Year is 1932. Henry Ford just introduced his last great personal engineering triumph: his "en block", or one piece, V-8 engine. Our U.S. Olympic gymnastic team members, George Gulack and William Denton, won the gold and silver medals in the still ring competition at the Los Angeles Olympic Games. Back at home, in Manitowoc, Wisconsin, Joseph A. Beerntsen founded Beerntsen's Candies and established a tradition that lives on today.
Beerntsen's is now a third generation business in scenic, historic downtown Manitowoc. Through Joseph Beerntsen's dream, determination, and his family's backing, came the birth of Beerntsen's Candies and many family traditions, which are still being used today to conduct business in the grand Beerntsen style. Prior to moving to Manitowoc, Wisconsin, in 1932 Joe Beerntsen had been involved in candy making in Green Bay, Chicago, and Milwaukee. He served a four year apprenticeship with the Brenner Candy Company in Green Bay from 1905-1909, and then moved to Chicago. In Chicago he worked with the Brach and Bunte candy companies prior to buying his own store, called "The Sweet Shop." In 1922 he moved to Milwaukee and opened "Joe Beerntsen's Candies." Five years later in 1927, he went on to become the first manager at the Boston Store's candy department in Milwaukee, Wisconsin.
In 1932, Joe Beerntsen settled in Manitowoc and opened "Beerntsen's Candies" at its present location. He operated the store until his retirement in 1958, when he sold the store to his son Richard, (Dick) Beerntsen. Richard and his wife, Ione, operated the store until late 1983, when their son, Tom, returned to Manitowoc to continue the Beerntsen candy tradition with his wife Penny.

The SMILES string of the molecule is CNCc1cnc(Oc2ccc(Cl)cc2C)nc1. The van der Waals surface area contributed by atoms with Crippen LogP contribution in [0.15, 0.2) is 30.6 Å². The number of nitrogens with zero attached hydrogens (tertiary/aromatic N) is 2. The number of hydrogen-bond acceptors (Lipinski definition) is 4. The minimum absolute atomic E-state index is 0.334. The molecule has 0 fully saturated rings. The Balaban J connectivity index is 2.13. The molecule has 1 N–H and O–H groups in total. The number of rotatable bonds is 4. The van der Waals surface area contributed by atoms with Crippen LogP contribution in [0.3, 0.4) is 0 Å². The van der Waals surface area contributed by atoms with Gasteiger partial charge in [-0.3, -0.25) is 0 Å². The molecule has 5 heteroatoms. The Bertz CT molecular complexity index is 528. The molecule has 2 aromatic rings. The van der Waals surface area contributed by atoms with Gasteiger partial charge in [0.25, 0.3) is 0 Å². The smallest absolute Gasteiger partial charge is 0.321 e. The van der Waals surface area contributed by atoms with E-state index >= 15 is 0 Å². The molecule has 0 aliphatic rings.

Traditions are very important. They are responsible for keeping our families identities and national traditions alive in the younger generations of today. But there is a lot to say about familiar atmospheres too! What am I taking about? If you are not too young, you can think back and remember soda fountains in drug stores, penny candy, and hand made ice cream. Can you remember the fun and excitement you had in those places and with those things? Beerntsen's is dedicated to keeping those traditions alive! Today, when you walk into our Manitowoc store the familiar old-fashioned American ice cream parlor atmosphere is still present. Maybe it has something to do with the original black walnut booths, candy cases, and entry area arches of yesteryear, as well as the old, traditional way of conducting a candy and ice cream business that allows this piece of nostalgia to remain. It is a refreshing step back into time for old and young alike when you visit Beerntsen's.
In June of 1984, a second Beerntsen's store was opened in Cedarburg, Wisconsin. The Cedarburg store is managed by Diane Beerntsen Roidt, Tom's sister. The Cedarburg store handles nearly all the candy items available in our Manitowoc location but does not serve or sell ice cream.
As of July 2003, new owners Dean and Chrissy Schadrie are on board. Dean grew up making chocolates in another family business setting, Pine River Pre-Pack, Inc of Newton, Wisconsin. The invitation to purchase Beerntsen's was a dream come true for Dean. "I understand the dedication it takes to continue a successful family business and realized this was the opportunity of a lifetime," he says. Asked if he has changes planned, he pauses and comments, "Well, we're getting a new awning, but it is exactly like the old one."
T oday, Beerntsen's (Manitowoc Store) supplies chocolates to the prestigious American Club (for use in their gift shop), and selected items to Woodlake Market, both in the city of Kohler, Wisconsin. We also produce custom corporate chocolate gift items and molded novelty items for numerous companies nation wide. These custom made items have become popular personalized items for corporations at gift giving occasions and seasons. Beerntsen's is now expanding our reach to the world and more importantly, you, through the use of the Internet!
We truly enjoy making the Manitowoc area a little bit sweeter and hope our efforts to reach people via the Internet will have the same effect globally.